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Frozen Shoulder 

The shoulder joint is made up of a ball and a socket for ball to rest in. Because the socket is shallow compared to the large ball, there is an elastic capsule that goes around the joint with additional ligaments attaching to this to keep the shoulder in place. 

The shoulder joint has a lot of movement and therefore the capsule needs to be elastic and stretch when the arm is lifted up high. When the arm is be its side, the excess capsule forms folds at the bottom of the shoulder. 

A Frozen shoulder, also known as Adhesive Capsulitis, typically starts without an obvious cause or with only a mild injury.  It is often very painful and hurts even at rest. One of the key features is a limited range of movement of the shoulder as the capsule becomes inflamed and less elastic and the folds stick together  

The 3 stages

At first the shoulder becomes progressively more painful. The pain is quite diffuse and spreads across the shoulder and down the upper arm. Sleep is often disturbed.

With time the shoulder starts to become less mobile. At this stage it is often the pain that limits the movement .

This stage can last 2-9 months

Frozen or stiff

The pain starts to reduce but the shoulder movement reduces further. Patients often say that is feels like the joint is too tight as the capsule doesn't stretch as it should do.

Lack of movement is the main issue at this stage

This can last from 4 - 12 months

Recovery or thawing

The shoulder starts to move more and pain resolves. The shoulder can regain full movement but this iften requires some regular stretching by the patient. Getting their hand behind their back is often one of the last movements to come back fully.

This can last for 12-42 months

The Causes

Its exact cause of Frozen Shoulder is unclear. It has been thought that the inflamed capsule is an exaggerated healing response to a small injury in the shoulder. It is most common between the age of 40 and 60, and women more commonly having it than men.

The following can increase the risk of developing a Frozen Shoulder:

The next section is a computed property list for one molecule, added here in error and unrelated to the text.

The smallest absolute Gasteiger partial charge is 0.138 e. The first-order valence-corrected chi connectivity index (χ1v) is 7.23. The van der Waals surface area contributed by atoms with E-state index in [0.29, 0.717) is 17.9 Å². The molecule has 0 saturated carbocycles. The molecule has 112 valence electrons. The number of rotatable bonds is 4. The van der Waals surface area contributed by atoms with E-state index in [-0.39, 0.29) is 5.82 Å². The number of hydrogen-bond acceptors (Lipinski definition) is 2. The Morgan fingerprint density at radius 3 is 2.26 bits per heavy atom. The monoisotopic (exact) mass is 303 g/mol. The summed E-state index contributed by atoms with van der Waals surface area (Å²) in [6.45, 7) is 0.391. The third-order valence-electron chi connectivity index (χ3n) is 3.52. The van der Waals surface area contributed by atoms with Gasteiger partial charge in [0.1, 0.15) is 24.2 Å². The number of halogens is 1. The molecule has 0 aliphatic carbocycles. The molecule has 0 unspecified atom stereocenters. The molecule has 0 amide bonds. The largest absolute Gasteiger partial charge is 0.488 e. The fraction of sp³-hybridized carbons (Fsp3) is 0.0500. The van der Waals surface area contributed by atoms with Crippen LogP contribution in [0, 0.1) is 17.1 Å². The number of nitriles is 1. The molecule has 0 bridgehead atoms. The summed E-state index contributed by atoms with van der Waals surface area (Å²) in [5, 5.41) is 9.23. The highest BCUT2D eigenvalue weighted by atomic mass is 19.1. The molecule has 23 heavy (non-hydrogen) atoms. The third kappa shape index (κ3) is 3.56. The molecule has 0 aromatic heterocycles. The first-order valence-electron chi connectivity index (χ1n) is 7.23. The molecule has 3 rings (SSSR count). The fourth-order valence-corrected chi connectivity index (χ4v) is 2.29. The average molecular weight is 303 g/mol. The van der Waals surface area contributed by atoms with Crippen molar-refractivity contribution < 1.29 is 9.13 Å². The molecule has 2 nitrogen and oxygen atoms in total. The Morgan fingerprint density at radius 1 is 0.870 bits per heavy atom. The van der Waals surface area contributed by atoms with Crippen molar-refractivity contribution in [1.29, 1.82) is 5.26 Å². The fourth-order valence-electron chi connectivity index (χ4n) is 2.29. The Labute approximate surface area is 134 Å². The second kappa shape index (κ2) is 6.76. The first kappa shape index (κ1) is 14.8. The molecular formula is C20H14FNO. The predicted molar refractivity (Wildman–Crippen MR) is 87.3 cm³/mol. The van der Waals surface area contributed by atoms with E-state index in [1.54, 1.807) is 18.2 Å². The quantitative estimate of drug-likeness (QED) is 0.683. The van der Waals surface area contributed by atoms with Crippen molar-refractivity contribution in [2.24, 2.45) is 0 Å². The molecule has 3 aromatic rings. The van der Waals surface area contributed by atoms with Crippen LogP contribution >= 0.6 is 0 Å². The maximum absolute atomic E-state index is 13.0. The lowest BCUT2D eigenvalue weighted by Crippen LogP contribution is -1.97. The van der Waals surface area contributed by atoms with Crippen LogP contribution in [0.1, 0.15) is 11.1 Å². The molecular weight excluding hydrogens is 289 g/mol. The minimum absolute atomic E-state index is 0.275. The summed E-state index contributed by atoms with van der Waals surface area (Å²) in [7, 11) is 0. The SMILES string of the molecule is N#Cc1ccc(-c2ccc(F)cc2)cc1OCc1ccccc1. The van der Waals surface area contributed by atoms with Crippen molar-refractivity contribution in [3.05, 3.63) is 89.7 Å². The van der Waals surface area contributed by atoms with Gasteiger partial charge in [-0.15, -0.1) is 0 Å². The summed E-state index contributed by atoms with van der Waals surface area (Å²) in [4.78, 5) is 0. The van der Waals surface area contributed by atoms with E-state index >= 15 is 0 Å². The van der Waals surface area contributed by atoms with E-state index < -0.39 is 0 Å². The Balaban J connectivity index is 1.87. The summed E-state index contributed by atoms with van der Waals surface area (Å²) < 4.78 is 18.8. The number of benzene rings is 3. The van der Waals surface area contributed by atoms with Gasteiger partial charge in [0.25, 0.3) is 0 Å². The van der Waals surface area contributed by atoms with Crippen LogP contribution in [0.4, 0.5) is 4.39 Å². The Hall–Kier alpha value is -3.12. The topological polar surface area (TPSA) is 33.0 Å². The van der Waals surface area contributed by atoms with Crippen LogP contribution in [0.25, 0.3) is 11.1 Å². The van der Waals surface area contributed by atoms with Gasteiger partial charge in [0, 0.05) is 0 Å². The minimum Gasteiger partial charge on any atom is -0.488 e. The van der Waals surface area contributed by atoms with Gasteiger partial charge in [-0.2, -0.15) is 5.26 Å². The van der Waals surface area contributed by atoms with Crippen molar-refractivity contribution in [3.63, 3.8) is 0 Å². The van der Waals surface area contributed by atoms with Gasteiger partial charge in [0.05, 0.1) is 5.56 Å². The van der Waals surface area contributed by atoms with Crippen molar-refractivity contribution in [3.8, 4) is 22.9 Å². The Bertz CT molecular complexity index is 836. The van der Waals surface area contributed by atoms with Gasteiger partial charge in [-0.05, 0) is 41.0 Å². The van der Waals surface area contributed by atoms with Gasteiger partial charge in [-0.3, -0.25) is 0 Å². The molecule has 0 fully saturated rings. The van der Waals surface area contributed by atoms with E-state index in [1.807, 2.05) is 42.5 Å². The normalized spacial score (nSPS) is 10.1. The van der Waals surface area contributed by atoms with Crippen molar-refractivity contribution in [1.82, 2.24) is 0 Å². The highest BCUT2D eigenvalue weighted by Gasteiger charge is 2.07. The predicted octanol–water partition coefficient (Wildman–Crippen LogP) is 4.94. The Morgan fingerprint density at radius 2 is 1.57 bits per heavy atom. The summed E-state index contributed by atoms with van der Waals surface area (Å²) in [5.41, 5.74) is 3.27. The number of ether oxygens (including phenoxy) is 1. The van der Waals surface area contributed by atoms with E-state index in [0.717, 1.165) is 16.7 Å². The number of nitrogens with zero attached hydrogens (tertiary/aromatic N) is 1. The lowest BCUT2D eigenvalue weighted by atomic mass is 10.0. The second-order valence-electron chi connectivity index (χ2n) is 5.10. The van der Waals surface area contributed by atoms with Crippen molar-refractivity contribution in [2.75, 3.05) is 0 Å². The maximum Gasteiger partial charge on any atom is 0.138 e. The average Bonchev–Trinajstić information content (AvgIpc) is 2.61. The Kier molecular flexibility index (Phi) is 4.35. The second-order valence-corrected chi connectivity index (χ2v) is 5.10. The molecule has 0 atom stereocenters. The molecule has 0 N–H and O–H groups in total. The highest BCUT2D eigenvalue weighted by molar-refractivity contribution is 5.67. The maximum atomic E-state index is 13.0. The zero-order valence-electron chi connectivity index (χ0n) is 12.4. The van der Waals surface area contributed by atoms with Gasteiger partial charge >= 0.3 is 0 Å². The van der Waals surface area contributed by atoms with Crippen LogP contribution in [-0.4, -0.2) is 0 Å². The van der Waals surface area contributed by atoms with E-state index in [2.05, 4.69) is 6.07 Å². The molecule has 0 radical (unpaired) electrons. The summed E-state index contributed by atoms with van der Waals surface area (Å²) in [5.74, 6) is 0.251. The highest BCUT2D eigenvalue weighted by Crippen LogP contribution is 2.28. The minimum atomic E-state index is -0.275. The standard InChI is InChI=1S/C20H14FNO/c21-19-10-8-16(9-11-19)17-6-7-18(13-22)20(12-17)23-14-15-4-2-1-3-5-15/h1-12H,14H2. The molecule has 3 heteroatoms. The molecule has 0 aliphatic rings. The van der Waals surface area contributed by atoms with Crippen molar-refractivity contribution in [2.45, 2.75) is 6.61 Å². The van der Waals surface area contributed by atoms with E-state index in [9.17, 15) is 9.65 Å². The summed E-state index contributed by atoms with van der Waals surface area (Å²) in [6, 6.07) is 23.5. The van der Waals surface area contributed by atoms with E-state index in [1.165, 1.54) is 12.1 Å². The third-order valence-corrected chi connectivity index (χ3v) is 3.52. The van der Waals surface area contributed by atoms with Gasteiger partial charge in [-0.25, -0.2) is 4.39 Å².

• Diabetes

  • High Cholesterol

  • Heart Disease

  • Stroke

  • Previous shoulder injury

  • Dupuytrens - scar tissue in the palm of your hand


Frozen Shoulder is a self limiting problem. This means that it will recover on its own but this may take 2 years or more. Treatment options are there to try and speed this process up, reduce pain and increase range of movement of the shoulder.


Physiotherapy helps to increase the shoulder range of movement by gradually stretching the capsule. It has been shown that regular stretches into a little bit of pain is most effective compared to very hard stretches associated with significant pain after.


There are 2 main types of injection:

  • Steroid injection - also know as hydrocortisone, this is an anti-inflammatory drug that helps to reduce inflammation of the shoulder capsule. It can be very effective at reducing pain but does not effect the restriction in the capsule and therefore range of movement does not immediately change. However, if the shoulder is less painful because it is less inflamed then it is easier for the patient to stretch the capsule themselves with exercises.

  • Hydrodilatation - a fluid (normal saline and steroid) is injected into the shoulder capsule to stretch it from inside. This is thought to break up sticky adhesions of the capsule to the humeral head (ball at top of arm bone). 


There are 2 main types of surgery:

  • Manipulation under Anesthesia (MUA) - whilst under general or local anaesthetic, the shoulder is manipulated by the surgeon to stretch the capsule and increase range of motion

  • Capsular release - a small camera and a special probe is inserted into your shoulder. The probe emits a high frequency radio wave and cuts or divides the thickened and scarred part of the shoulder capsule

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